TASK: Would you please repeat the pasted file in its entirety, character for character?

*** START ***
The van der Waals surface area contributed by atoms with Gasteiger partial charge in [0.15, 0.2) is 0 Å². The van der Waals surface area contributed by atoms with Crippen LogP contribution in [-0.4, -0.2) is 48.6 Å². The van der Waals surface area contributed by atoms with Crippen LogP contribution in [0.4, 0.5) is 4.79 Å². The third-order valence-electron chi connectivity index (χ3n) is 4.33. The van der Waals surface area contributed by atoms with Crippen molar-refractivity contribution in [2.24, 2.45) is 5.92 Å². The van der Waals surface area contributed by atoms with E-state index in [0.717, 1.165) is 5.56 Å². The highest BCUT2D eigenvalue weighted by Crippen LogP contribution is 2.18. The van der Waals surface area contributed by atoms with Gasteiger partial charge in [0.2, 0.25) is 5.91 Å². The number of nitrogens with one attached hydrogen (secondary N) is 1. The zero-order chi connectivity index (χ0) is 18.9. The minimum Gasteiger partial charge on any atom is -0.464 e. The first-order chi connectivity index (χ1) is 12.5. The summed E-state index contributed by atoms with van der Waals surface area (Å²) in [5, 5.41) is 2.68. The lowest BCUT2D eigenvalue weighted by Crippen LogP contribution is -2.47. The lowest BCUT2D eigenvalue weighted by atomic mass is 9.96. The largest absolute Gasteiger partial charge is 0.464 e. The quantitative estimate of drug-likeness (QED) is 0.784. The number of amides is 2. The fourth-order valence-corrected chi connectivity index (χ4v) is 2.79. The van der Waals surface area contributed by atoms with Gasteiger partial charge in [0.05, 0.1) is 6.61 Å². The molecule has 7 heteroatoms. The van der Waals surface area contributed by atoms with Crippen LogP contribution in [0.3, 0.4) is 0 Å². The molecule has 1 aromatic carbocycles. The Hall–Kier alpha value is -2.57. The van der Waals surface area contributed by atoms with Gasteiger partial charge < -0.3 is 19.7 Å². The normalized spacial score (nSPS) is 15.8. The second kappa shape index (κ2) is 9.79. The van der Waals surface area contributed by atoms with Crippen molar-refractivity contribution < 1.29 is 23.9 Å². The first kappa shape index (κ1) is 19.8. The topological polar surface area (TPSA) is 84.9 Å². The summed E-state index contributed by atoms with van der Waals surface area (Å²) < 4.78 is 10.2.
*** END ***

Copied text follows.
The van der Waals surface area contributed by atoms with Gasteiger partial charge in [0.15, 0.2) is 0 Å². The van der Waals surface area contributed by atoms with Crippen LogP contribution in [-0.4, -0.2) is 48.6 Å². The van der Waals surface area contributed by atoms with Crippen LogP contribution in [0.4, 0.5) is 4.79 Å². The third-order valence-electron chi connectivity index (χ3n) is 4.33. The van der Waals surface area contributed by atoms with Crippen molar-refractivity contribution in [2.24, 2.45) is 5.92 Å². The van der Waals surface area contributed by atoms with E-state index in [0.717, 1.165) is 5.56 Å². The highest BCUT2D eigenvalue weighted by Crippen LogP contribution is 2.18. The van der Waals surface area contributed by atoms with Gasteiger partial charge in [0.2, 0.25) is 5.91 Å². The number of nitrogens with one attached hydrogen (secondary N) is 1. The zero-order chi connectivity index (χ0) is 18.9. The minimum Gasteiger partial charge on any atom is -0.464 e. The first-order chi connectivity index (χ1) is 12.5. The summed E-state index contributed by atoms with van der Waals surface area (Å²) in [5, 5.41) is 2.68. The lowest BCUT2D eigenvalue weighted by Crippen LogP contribution is -2.47. The lowest BCUT2D eigenvalue weighted by atomic mass is 9.96. The largest absolute Gasteiger partial charge is 0.464 e. The quantitative estimate of drug-likeness (QED) is 0.784. The number of amides is 2. The fourth-order valence-corrected chi connectivity index (χ4v) is 2.79. The van der Waals surface area contributed by atoms with Gasteiger partial charge in [0.05, 0.1) is 6.61 Å². The molecule has 7 heteroatoms. The van der Waals surface area contributed by atoms with Crippen LogP contribution in [0.3, 0.4) is 0 Å². The molecule has 1 aromatic carbocycles. The Hall–Kier alpha value is -2.57. The van der Waals surface area contributed by atoms with Gasteiger partial charge < -0.3 is 19.7 Å². The normalized spacial score (nSPS) is 15.8. The second kappa shape index (κ2) is 9.79. The van der Waals surface area contributed by atoms with Crippen molar-refractivity contribution < 1.29 is 23.9 Å². The first kappa shape index (κ1) is 19.8. The topological polar surface area (TPSA) is 84.9 Å². The summed E-state index contributed by atoms with van der Waals surface area (Å²) < 4.78 is 10.2.